The executive summary of an evaluation report is a shortened version of a full report. It highlights evaluation findings and recommendations, but may also include a brief overview of the evaluation purpose, key evaluation questions, and the research options used.
This summary provides a condensed version of the different sections – usually one to four pages – and is placed at the front of the report. It should however be understandable as a stand-alone document that can also be disseminated separately from the full report. Executive summaries are typically written for busy decision-makers and enable readers to get vital information about the evaluation without having to read the entire report. Because of their condensed style, executive summaries can be more influential and read by more readers than the main body of the report.
A Joint Evaluation of the Yogyakarta Earthquake Response July 2007
The following example is an excerpt from Stetson (2008), pp. 37-41.
Following the earthquake in Yogyakarta on May 27, 2006, CARE, Catholic Relief Services (CRS), Save the Children (SC) and World Vision Indonesia (WVI) responded separately to the disaster. Although the agencies worked independently of each other, it was felt that a joint evaluation (JE) of the response would demonstrate greater accountability and the results would be taken more seriously.
The objectives of the JE were to assess individual agencies on:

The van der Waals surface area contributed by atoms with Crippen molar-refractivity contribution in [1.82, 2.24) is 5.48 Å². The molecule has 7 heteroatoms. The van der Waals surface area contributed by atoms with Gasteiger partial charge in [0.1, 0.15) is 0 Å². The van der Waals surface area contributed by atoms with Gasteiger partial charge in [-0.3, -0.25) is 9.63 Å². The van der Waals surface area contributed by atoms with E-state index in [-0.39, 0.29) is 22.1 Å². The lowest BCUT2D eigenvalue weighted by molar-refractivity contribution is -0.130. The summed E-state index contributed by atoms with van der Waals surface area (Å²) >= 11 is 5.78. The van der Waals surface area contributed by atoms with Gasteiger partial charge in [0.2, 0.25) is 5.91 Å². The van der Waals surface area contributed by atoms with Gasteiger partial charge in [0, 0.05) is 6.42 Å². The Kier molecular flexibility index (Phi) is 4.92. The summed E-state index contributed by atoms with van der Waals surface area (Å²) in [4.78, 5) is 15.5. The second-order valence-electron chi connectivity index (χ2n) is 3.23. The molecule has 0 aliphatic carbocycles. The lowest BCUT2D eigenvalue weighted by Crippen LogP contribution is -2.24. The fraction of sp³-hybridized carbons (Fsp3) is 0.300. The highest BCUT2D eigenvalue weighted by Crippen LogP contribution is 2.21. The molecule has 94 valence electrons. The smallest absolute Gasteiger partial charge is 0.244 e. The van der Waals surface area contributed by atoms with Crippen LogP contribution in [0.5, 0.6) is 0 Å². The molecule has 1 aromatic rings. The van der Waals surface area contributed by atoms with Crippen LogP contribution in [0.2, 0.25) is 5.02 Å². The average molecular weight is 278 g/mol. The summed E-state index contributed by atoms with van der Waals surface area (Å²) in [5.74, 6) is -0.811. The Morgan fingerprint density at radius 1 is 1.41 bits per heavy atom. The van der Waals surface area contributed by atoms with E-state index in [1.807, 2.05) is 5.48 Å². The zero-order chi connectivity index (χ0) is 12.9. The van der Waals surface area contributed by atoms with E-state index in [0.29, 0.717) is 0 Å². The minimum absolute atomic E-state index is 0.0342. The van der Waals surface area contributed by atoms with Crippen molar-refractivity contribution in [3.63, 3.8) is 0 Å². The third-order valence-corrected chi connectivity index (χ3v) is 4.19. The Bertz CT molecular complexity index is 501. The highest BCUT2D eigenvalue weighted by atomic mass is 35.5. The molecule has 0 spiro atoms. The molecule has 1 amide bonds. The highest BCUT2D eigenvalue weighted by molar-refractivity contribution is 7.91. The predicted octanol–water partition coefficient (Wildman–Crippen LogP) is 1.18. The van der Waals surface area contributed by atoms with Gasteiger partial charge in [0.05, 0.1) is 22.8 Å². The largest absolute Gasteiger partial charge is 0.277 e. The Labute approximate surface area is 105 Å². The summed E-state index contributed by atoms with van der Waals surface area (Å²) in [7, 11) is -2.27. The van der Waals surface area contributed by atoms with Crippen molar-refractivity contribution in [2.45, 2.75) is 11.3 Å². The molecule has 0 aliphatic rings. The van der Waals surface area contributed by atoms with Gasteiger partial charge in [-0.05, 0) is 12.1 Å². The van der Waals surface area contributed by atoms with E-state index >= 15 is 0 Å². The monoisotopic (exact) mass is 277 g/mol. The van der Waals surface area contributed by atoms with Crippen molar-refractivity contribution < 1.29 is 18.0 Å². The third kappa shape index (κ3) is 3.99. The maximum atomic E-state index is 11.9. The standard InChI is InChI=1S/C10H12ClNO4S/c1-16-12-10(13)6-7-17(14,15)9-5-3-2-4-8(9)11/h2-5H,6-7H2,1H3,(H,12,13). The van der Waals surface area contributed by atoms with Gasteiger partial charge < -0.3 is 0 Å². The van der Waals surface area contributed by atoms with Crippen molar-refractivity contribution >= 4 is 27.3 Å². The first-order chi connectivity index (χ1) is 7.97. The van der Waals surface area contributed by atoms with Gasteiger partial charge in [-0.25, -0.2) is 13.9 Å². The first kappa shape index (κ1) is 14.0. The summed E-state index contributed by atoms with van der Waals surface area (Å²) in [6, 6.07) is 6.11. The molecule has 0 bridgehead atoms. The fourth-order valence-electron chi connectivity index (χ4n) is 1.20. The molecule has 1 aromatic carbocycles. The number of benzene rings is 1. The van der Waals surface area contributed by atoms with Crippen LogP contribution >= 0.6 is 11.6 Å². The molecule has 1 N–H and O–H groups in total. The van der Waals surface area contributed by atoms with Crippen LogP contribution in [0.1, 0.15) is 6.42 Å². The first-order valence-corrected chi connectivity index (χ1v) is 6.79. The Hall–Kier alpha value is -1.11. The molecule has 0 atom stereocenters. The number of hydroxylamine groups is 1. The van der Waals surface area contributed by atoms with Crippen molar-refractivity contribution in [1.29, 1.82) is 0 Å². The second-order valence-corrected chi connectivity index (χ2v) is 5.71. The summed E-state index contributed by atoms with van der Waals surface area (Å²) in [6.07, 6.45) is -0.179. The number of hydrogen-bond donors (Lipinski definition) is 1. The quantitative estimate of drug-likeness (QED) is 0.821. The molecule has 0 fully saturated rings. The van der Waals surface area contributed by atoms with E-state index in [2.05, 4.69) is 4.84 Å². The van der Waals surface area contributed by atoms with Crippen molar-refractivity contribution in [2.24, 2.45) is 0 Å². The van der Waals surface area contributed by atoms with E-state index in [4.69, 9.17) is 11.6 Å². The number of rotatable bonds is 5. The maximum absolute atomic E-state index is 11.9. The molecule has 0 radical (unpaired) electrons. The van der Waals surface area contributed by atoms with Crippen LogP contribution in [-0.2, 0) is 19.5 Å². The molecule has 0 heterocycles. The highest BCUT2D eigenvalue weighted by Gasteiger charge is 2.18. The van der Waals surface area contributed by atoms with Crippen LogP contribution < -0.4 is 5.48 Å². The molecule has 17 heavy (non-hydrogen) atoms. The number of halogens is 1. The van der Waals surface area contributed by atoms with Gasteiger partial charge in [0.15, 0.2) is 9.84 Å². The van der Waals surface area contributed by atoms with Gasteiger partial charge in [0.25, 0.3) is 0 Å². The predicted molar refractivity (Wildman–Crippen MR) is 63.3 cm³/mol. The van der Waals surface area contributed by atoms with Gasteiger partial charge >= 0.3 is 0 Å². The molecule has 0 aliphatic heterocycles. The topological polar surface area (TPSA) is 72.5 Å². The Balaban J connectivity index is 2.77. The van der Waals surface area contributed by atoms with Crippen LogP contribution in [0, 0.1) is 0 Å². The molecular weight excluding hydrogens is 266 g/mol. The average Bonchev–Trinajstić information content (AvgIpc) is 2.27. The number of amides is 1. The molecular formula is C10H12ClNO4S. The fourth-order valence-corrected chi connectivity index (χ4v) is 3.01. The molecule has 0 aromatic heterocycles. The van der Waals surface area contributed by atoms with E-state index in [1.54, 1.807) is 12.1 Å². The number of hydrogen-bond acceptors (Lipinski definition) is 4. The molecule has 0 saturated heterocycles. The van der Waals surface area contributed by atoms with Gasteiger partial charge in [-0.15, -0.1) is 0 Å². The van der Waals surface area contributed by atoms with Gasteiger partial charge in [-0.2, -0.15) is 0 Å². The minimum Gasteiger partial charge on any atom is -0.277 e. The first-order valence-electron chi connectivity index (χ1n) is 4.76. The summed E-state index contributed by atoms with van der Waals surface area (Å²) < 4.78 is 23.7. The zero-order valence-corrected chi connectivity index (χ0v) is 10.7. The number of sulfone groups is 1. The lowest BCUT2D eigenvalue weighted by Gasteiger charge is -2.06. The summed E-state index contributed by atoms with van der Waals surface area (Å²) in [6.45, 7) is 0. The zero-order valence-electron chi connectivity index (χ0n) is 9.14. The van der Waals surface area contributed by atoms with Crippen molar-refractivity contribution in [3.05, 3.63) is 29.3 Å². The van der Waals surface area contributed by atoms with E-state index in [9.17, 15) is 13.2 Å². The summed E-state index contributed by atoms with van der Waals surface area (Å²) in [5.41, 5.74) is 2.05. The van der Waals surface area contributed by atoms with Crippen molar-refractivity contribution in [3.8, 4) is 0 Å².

- The impacts of their responses and identify promising practices and indicators on impact measurement.
- The appropriateness of agency responses.
- Whether the responses had helped the recovery of people and communities.
- The level of agency accountability to local people.
- Organisational preparedness to respond to emergencies.
Advice for writing an executive summary
- Read the original document from beginning to end
- Start the executive summary with conclusions and recommendations
- Underline all key ideas, significant statements, and vital recommendations
- Edit and/or rewrite the underlined information
- Edit the rewritten version by eliminating unnecessary words and phrases
- Check the edited version against the original document to ensure that the essential information is captured, including project successes and challenges
- Ensure that only original information from the report is presented.
Source: Stetson (2008), p. 28.
Guide and Example
- Communicating and Reporting on an Evaluation: This guide from Catholic Relief Services and American Red Cross provides a detailed explanation and example (see above)of an Executive Summary.
Writing a Good Executive Summary: This UNICEF guide provides a clear outline for writing an Executive Summary.
Oxfam GB Evaluation Guidelines (accessed 2012-05-08): http://policy-practice.oxfam.org.uk/~/media/Files/policy_and_practice/methods_approaches/monitoring_evaluation/ogb_evaluation_guidelines.ashx
Stetson, Valerie. (2008). Communicating and reporting on an evaluation: Guidelines and Tools. Catholic Relief Services and American Red Cross, Baltimore and Washington, USA. Download: http://www.crsprogramquality.org/storage/pubs/me/MEmodule_communicating.pdf
Torres, Rosalie T., Hallie Preskill and Mary E. Piontek. (2005). Evaluation Strategies for Communicating and Reporting: Enhancing Learning in Organizations (Second Edition). University of Mexico.
USAID. (2010). Constructing an evaluation report. Retrieved from https://www.dmeforpeace.org/wp-content/uploads/2017/06/USAID20Tips_constructing20an20evaluation20report.pdf